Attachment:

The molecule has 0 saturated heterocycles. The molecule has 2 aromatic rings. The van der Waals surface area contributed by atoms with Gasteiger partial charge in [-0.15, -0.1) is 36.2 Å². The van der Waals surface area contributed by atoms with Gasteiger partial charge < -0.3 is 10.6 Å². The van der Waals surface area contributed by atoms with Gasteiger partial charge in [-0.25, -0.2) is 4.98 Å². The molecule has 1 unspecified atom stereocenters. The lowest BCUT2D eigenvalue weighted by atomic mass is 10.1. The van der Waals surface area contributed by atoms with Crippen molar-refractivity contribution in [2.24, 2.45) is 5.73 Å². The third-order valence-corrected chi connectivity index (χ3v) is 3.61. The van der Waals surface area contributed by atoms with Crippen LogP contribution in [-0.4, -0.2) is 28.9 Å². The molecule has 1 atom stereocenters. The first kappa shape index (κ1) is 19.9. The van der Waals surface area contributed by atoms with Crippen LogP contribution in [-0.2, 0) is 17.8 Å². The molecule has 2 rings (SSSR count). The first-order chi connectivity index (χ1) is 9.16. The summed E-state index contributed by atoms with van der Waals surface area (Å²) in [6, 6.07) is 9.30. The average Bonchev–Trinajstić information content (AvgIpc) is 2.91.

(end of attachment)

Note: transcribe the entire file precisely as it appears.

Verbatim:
The molecule has 0 saturated heterocycles. The molecule has 2 aromatic rings. The van der Waals surface area contributed by atoms with Gasteiger partial charge in [-0.15, -0.1) is 36.2 Å². The van der Waals surface area contributed by atoms with Gasteiger partial charge < -0.3 is 10.6 Å². The van der Waals surface area contributed by atoms with Gasteiger partial charge in [-0.25, -0.2) is 4.98 Å². The molecule has 1 unspecified atom stereocenters. The lowest BCUT2D eigenvalue weighted by atomic mass is 10.1. The van der Waals surface area contributed by atoms with Crippen molar-refractivity contribution in [2.24, 2.45) is 5.73 Å². The third-order valence-corrected chi connectivity index (χ3v) is 3.61. The van der Waals surface area contributed by atoms with Crippen LogP contribution in [-0.4, -0.2) is 28.9 Å². The molecule has 1 atom stereocenters. The first kappa shape index (κ1) is 19.9. The van der Waals surface area contributed by atoms with Crippen LogP contribution in [-0.2, 0) is 17.8 Å². The molecule has 2 rings (SSSR count). The first-order chi connectivity index (χ1) is 9.16. The summed E-state index contributed by atoms with van der Waals surface area (Å²) in [6, 6.07) is 9.30. The average Bonchev–Trinajstić information content (AvgIpc) is 2.91.